Google has announced their Compute Engine is ready for prime time. The service is meant to allow hosting of virtual machines with Google’s impressive uptime statistics and support. Currently, any Linux VM can be run using Google’s platform where previously only Debian and Centos were available.
Meant to compete with Amazon’s EC2 and S3 offerings, Google is putting themselves out there in the hope that more businesses will host with them. They also offer a variety of Google Apps for businesses, which could encompass an all-around offering that many will find attractive. Of course, they also have quite a steep hill to climb. Even as the incumbent search engine, their hosting service is new, and requires a bit more than a foot in the door to see real implementation.
Google is coming in strong, too. They’re dropping prices on I/O and lowering persistent disk charges by up to 60%, giving the cost conscious a better idea of out-of-pocket charges. They’ve increased performance with a new 16-core computational instance, and dropped standard instance price 10% across the board.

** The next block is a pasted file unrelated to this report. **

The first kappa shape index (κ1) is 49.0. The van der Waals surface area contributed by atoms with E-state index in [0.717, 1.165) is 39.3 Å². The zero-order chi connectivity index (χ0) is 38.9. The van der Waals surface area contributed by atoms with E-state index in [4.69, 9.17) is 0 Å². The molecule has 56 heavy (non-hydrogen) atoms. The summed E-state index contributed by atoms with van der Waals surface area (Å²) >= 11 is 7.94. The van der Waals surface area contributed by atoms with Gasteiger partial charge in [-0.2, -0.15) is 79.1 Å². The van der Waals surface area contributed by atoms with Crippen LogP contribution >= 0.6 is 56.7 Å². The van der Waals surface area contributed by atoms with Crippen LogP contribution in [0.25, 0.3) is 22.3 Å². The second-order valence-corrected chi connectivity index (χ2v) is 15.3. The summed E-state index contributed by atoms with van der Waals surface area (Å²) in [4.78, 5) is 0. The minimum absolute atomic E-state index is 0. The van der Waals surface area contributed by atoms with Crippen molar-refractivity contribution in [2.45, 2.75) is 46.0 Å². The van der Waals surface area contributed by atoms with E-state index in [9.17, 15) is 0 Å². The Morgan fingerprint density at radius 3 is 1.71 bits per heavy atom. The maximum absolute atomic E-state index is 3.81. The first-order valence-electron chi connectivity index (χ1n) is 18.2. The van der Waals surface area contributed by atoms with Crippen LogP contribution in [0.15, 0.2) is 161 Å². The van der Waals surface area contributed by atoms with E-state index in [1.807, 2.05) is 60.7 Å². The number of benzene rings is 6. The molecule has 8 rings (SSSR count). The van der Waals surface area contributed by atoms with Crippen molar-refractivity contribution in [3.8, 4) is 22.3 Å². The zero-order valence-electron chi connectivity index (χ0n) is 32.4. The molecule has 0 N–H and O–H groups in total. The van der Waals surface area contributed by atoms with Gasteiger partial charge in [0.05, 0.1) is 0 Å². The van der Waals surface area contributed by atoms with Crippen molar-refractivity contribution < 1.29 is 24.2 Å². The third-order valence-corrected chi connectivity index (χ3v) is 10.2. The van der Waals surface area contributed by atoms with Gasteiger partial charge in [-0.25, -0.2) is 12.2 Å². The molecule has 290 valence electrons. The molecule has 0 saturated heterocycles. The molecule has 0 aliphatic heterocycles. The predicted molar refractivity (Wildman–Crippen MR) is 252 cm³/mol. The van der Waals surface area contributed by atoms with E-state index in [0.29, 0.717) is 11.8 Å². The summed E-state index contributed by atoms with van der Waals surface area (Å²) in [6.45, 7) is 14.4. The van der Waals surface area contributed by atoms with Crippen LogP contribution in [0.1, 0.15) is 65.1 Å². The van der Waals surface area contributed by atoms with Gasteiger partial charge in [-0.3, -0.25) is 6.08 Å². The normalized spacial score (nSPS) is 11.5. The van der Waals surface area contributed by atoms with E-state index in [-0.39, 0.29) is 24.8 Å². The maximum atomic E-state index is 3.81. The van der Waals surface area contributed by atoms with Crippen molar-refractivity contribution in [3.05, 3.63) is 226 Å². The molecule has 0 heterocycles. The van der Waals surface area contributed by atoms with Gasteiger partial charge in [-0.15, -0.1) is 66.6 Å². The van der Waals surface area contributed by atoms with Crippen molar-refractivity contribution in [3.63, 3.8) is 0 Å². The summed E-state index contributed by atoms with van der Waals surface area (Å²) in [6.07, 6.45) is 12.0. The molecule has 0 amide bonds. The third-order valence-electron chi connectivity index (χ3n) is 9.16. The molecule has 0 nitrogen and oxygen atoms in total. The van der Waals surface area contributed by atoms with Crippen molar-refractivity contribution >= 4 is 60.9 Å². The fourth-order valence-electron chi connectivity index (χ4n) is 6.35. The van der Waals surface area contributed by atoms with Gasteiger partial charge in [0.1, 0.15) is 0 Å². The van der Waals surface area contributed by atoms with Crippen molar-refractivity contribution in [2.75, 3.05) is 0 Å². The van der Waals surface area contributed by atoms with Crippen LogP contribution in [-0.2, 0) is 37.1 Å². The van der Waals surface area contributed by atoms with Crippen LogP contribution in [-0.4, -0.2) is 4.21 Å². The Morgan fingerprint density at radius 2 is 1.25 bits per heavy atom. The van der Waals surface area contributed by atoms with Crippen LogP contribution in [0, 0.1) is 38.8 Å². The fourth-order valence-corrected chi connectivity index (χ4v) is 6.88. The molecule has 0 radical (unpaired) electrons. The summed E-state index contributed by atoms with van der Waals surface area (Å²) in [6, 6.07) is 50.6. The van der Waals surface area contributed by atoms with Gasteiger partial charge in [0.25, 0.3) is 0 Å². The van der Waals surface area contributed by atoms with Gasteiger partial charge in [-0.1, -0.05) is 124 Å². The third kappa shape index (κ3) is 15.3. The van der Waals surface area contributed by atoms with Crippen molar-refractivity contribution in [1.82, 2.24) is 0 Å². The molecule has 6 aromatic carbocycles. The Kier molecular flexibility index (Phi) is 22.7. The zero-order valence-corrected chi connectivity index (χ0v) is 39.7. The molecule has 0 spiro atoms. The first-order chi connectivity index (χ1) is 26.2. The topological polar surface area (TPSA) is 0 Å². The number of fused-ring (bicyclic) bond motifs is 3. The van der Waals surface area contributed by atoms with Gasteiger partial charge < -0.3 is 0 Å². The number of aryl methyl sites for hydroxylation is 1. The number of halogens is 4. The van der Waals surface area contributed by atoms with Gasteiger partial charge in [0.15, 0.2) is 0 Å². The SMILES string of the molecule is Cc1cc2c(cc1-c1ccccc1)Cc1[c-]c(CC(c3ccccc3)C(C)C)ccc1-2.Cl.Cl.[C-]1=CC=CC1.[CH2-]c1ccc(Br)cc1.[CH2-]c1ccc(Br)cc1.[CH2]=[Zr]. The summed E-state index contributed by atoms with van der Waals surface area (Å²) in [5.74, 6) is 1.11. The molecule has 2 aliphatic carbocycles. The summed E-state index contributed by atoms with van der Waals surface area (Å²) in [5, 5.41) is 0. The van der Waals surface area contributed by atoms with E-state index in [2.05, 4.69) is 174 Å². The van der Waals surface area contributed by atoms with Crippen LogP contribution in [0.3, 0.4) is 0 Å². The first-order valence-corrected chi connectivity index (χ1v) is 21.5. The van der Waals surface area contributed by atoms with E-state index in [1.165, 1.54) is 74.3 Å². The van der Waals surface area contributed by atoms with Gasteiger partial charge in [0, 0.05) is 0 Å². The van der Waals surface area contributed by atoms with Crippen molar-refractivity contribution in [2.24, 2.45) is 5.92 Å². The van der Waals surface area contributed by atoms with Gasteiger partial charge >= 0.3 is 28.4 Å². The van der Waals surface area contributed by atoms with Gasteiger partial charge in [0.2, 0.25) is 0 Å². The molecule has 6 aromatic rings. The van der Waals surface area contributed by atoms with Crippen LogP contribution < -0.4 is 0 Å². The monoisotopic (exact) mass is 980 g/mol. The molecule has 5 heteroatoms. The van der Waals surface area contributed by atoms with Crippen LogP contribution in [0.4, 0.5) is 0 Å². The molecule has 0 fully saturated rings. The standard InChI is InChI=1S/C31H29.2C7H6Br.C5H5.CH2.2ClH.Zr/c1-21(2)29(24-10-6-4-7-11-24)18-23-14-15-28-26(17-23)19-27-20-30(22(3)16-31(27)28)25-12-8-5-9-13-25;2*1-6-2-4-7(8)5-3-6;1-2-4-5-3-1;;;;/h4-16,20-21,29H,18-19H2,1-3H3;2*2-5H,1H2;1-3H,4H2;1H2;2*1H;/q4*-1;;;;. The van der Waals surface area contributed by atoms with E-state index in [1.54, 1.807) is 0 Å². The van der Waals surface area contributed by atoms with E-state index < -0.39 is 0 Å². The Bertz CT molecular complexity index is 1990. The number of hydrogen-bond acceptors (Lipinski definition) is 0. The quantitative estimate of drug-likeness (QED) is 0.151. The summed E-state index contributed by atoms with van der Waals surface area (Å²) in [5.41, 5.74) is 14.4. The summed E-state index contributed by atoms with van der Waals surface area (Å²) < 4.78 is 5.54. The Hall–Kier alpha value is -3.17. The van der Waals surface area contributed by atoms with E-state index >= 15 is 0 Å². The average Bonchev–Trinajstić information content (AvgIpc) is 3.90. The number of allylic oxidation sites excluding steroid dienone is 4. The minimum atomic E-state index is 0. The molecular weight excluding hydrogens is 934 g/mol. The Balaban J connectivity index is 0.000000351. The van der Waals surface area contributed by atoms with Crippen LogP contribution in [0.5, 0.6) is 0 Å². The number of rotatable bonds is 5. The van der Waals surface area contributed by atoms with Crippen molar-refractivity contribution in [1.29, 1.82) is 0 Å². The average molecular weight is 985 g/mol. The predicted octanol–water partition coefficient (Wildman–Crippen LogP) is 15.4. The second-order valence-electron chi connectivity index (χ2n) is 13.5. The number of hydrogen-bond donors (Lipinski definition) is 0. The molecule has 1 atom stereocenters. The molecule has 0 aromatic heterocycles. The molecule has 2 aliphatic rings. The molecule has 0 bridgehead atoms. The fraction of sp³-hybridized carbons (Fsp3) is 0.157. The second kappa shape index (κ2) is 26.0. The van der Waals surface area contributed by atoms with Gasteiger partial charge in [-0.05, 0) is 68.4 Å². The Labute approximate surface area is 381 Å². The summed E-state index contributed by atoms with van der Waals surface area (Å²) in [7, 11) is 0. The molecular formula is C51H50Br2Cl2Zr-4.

We’re not going to second guess Google’s prowess, but they do need some use cases and big clients to make an impact. Via the blog post, they are noting a few big names making the move to Google, too: “In the past few months, customers like Snapchat, Cooladata, Mendelics, Evite and Wix have built complex systems on Compute Engine”.
These are early days for Google, and like most things they involve themselves in, this could have reaching effects. With Fiber, Google challenged the status quo for Internet offered by cable companies, effectively causing some to step up and meet demand. Even if Google’s Compute Engine never becomes the benchmark for success, it will at least cause some ripple effects.